Identify Your Facilitation Weaknesses in Thirty Questions

Erika Petrelli
Erika Petrelli

A list of questions to ask yourself to ensure that you maximize your effectiveness as a facilitator 

To ensure you are being as effective as possible as a facilitator, ask yourself:

  1. Have I prepared a well thought-out agenda, taking into consideration the audience I will be facilitating to?
  2. Have I thought about any outside books, websites, TED talks, or other resources that might support the content on which I am speaking that I can offer to the participants?
  3. Is my agenda scaffolded with activities that start “easy” and increase in their risk-taking, vulnerability, or challenge level?
  4. Is my agenda multi-sensory, with a combination of group and individual work, physical and thoughtful activities, oral and visual, etc.?
  5. Have I timed out my agenda managing time as allotted?
  6. Do I have “extra” activities on the agenda in case I get through everything faster than anticipated?
  7. Have I done a few “run-throughs” of my agenda so that I am comfortable enough with the content that I don’t need to be glued to my notes or PowerPoint?
  8. Have I created a visual presentation to support the agenda, but that doesn’t replace me as the main provider of content? Do I need a visual presentation at all?
  9. What props or accessories do I need to make the presentation more dynamic?
  10. What supplies or handouts do I need? Have I made ample copies of anything I am distributing?
  11. Am I making sure the participants will walk away with something tangible that they can put into use immediately?
  12. Do I know where I am going and how the room will be set up?
  13. Have I allowed plenty of time prior to the start of the presentation to find the room, set out any supplies, check the cord/technology/screen situation, etc.?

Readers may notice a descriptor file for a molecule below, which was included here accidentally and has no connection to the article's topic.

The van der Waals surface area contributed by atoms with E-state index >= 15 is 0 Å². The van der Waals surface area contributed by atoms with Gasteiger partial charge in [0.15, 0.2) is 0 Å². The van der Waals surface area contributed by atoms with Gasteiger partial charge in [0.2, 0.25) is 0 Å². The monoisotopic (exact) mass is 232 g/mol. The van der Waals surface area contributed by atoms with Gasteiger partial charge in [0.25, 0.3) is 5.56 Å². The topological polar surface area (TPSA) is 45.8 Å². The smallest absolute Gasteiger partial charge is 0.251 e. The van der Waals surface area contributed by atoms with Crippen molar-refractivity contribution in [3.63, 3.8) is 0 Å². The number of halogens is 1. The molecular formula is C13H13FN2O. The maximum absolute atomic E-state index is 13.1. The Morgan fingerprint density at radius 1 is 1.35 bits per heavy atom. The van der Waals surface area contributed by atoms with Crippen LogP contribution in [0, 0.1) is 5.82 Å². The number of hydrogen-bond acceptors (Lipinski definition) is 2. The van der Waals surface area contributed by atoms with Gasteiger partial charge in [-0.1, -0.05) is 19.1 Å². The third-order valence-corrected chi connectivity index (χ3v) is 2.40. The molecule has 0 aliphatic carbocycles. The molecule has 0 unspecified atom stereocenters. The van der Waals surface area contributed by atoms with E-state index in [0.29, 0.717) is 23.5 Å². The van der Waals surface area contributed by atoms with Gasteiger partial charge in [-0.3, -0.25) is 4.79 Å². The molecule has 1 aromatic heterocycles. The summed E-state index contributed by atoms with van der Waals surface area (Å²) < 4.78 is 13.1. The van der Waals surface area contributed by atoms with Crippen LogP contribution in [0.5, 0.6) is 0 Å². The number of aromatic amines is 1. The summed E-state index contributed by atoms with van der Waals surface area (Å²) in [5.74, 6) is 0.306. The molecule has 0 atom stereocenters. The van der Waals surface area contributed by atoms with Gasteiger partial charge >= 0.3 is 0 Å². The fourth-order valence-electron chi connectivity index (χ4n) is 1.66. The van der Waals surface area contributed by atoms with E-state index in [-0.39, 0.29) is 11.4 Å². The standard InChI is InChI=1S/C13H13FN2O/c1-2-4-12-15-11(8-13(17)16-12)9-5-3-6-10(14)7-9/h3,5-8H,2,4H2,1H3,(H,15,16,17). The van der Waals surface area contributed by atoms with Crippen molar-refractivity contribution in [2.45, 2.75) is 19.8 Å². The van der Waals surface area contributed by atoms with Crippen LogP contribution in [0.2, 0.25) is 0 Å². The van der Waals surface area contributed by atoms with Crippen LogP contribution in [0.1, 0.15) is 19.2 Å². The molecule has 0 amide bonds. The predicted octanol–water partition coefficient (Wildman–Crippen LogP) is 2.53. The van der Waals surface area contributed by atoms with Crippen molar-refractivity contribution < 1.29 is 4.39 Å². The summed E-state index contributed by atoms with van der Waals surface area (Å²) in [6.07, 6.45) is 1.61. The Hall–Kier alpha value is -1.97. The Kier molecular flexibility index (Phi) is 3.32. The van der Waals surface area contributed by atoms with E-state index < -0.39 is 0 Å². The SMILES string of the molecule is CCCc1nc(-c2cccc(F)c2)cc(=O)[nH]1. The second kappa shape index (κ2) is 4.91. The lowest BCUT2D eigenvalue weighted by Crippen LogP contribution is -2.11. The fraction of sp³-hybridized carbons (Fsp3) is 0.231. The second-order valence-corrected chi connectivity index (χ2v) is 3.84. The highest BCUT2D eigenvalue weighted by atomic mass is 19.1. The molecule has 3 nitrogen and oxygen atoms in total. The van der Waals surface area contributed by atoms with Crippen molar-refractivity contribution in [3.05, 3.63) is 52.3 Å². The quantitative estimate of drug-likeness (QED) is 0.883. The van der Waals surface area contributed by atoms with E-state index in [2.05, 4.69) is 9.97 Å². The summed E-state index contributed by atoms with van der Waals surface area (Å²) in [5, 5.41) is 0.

14. Do I have music playing to set the “mood” for the training?
  15. Do I have time allotted to set up ground rules for our common goal? 
  16. Have I written out an agenda, or will I talk the participants through what they can expect for the day?
  17. If I have control over the room/space situation, have I remembered snacks or refreshments that might make the participants more comfortable?
  18. Are there notepads and pens for the participants?
  19. If it is a large room, have I thought about how I can move around so that everyone can see and hear me?
  20. Am I greeting people as they arrive?
  21. Am I projecting loudly enough?
  22. Did I remember to start by introducing myself and where I’m from, and have I figured out a way for the participants to introduce themselves.
  23. Have I set the expectations for the session clearly?
  24. Am I paying attention to signals from the participants that they might need to move on to the next activity, might need a break, might need clarification?
  25. Am I stopping to ask questions, and am I allowing space for answers?
  26. Am I checking for understanding?
  27. Did I leave time at the end of the presentation for questions and clarifications?
  28. Did I make sure to have some sort of formal “closing,” so that the presentation doesn’t just fade out when time is up?
  29. Am I at the door saying goodbye to people as they leave?
  30. Did I remember to email participants in a timely fashion, re-capping what took place during the presentation, and offering any additional information or resources that came up during the course of the presentation?

More Resources for great Facilitation: 

Request School Consultation
Erika Petrelli

By Erika Petrelli

Erika Petrelli is the Senior Vice President of Leadership Development (and self-declared Minister of Mischief) for The Leadership Program, a New York City-based organization. With a Masters degree in Secondary Education, Erika has been in the field of teaching and training for decades, and has been with The Leadership Program since 1999. There she has the opportunity to nurture the individual leadership spirit in both students and adults across the country, through training, coaching, keynotes, and writing. The legacy Erika strives daily to create is to be the runway upon which others take flight. If you enjoy these blogs, you should check out her interactive journal, On Wings & Whimsy: Finding the Extraordinary Within the Ordinary, now available for sale on Amazon. While her work takes her all around the country, Erika calls Indiana home.